Any hopes that President Trump might support a House bill to lower prescription drug prices by negotiating those prices with drug makers were dashed Thursday after a White House official said the administration supports a Senate version instead.
U.S. Rep. Terri Sewell, D-Alabama, wrote a provision into the Elijah E. Cummings Lower Drug Costs Now Act that would save seniors enrolled in Medicare Part D money by caping out-of-pocket costs for drugs at $2,000 and allowing them to pay that money back in equal installments over the year rather than all at once.
House Speaker Nancy Pelosi, D-CA, and other House Democrats held out hope that Trump might pressure Senate Republicans to support negotiated drug prices, a measure included in the House version. Trump has in the past said negotiating drug prices with manufacturers is needed to reduce costs for U.S. citizens.
“They’re setting prices in other countries and we’re not,” Trump said in 2017. “The drug companies, frankly, are getting away with murder, and we want to bring our process down to what other countries are paying, or at least close, and let the other countries pay more, because they’re setting such low prices that we’re actually subsidizing other countries and that’s just not going to happen anymore.”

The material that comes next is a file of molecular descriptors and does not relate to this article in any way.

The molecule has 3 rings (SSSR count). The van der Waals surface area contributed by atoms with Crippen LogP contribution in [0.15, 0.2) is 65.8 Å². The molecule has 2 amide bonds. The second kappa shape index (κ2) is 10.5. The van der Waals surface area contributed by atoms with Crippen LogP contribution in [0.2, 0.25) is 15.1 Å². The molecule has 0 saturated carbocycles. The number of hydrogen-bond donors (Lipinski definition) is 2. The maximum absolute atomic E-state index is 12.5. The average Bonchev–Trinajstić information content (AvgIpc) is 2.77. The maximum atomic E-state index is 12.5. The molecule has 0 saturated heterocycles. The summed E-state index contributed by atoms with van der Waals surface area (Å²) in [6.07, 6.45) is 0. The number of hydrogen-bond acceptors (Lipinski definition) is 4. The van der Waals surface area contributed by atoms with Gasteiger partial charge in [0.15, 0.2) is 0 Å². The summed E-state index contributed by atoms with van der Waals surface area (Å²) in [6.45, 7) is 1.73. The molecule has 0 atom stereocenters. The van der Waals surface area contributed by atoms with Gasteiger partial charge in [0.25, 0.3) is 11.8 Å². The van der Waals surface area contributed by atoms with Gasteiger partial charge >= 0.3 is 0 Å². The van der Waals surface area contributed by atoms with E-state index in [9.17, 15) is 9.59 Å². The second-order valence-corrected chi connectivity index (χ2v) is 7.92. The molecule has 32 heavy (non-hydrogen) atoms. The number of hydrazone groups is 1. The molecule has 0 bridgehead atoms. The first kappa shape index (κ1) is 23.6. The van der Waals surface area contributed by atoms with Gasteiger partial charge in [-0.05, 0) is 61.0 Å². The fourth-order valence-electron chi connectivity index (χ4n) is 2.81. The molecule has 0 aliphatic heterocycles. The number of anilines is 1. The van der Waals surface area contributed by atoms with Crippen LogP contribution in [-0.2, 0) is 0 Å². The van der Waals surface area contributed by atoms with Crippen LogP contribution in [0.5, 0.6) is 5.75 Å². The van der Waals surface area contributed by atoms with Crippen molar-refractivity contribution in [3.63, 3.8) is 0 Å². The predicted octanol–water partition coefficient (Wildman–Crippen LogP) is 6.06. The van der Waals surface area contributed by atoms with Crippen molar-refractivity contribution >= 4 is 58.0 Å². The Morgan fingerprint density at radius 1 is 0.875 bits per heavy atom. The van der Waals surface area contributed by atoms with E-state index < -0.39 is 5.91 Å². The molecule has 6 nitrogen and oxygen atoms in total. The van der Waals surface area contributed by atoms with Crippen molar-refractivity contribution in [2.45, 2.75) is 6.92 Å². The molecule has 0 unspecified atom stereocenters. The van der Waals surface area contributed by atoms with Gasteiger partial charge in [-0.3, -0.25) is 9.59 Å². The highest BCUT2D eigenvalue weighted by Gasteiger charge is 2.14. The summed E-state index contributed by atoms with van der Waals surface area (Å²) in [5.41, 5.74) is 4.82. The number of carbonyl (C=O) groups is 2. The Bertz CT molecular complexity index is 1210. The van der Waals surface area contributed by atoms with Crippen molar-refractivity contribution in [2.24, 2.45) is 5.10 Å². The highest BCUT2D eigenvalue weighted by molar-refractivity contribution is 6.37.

Senate, Republican leader Mitch McConnell has said he wouldn’t take up the House version and said “Socialist price controls will do a lot of left-wing damage to the healthcare system.”
Politico reported on Thursday that Trump’s domestic policy adviser Joe Grogan, in discussion with Pelosi’s office about the House bill, said “I admire the ambition, but I don’t know how you’re going to get it through. It might be time to start thinking about [the Senate Finance bill].”
Compared to the House bill’s cap on costs to seniors at $2,000 the Senate’s bill would increase that cap to $3,100.
Grogan told Politico on Thursday that the White House wants a bipartisan Senate bill but is willing to forgo a measure by Senate Democrats that would cap Medicare Part D price increases to annual inflation rates. Several Republican lawmakers came out against such a cap during an earlier markup of the Senate bill.
The Congressional Budget Office estimates that the cap tied to inflation rates could save the government $50 billion over a decade, but Politico reported that Grogan said they “were never part of our proposal.”